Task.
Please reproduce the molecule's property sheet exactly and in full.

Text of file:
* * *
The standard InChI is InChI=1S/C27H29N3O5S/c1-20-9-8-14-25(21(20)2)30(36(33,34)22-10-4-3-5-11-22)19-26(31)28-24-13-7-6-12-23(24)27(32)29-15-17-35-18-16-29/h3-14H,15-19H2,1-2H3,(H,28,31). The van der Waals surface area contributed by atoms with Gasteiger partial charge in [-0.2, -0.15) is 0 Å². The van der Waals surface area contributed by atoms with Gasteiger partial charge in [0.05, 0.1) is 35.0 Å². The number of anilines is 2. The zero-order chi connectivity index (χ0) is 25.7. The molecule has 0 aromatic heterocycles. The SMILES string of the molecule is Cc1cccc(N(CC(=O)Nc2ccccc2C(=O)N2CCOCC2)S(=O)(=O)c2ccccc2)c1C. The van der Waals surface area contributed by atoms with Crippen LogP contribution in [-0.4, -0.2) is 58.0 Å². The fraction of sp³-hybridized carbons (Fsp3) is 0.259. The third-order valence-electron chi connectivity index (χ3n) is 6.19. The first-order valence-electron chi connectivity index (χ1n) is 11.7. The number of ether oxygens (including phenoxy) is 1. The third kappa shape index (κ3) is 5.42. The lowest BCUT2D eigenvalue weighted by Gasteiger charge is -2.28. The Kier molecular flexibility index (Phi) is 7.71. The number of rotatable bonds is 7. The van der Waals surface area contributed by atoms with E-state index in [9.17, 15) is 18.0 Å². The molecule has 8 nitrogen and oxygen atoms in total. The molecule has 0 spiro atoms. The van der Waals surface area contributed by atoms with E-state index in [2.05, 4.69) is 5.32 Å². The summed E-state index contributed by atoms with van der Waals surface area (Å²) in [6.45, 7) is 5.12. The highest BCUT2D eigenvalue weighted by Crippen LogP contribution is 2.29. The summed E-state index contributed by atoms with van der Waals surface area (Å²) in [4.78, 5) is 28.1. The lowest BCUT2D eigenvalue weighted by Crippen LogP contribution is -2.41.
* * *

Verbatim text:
The standard InChI is InChI=1S/C27H29N3O5S/c1-20-9-8-14-25(21(20)2)30(36(33,34)22-10-4-3-5-11-22)19-26(31)28-24-13-7-6-12-23(24)27(32)29-15-17-35-18-16-29/h3-14H,15-19H2,1-2H3,(H,28,31). The van der Waals surface area contributed by atoms with Gasteiger partial charge in [-0.2, -0.15) is 0 Å². The van der Waals surface area contributed by atoms with Gasteiger partial charge in [0.05, 0.1) is 35.0 Å². The number of anilines is 2. The zero-order chi connectivity index (χ0) is 25.7. The molecule has 0 aromatic heterocycles. The SMILES string of the molecule is Cc1cccc(N(CC(=O)Nc2ccccc2C(=O)N2CCOCC2)S(=O)(=O)c2ccccc2)c1C. The van der Waals surface area contributed by atoms with Crippen LogP contribution in [-0.4, -0.2) is 58.0 Å². The fraction of sp³-hybridized carbons (Fsp3) is 0.259. The third-order valence-electron chi connectivity index (χ3n) is 6.19. The first-order valence-electron chi connectivity index (χ1n) is 11.7. The number of ether oxygens (including phenoxy) is 1. The third kappa shape index (κ3) is 5.42. The lowest BCUT2D eigenvalue weighted by Gasteiger charge is -2.28. The Kier molecular flexibility index (Phi) is 7.71. The number of rotatable bonds is 7. The van der Waals surface area contributed by atoms with E-state index in [9.17, 15) is 18.0 Å². The molecule has 8 nitrogen and oxygen atoms in total. The molecule has 0 spiro atoms. The van der Waals surface area contributed by atoms with E-state index in [2.05, 4.69) is 5.32 Å². The summed E-state index contributed by atoms with van der Waals surface area (Å²) in [6.45, 7) is 5.12. The highest BCUT2D eigenvalue weighted by Crippen LogP contribution is 2.29. The summed E-state index contributed by atoms with van der Waals surface area (Å²) in [4.78, 5) is 28.1. The lowest BCUT2D eigenvalue weighted by Crippen LogP contribution is -2.41.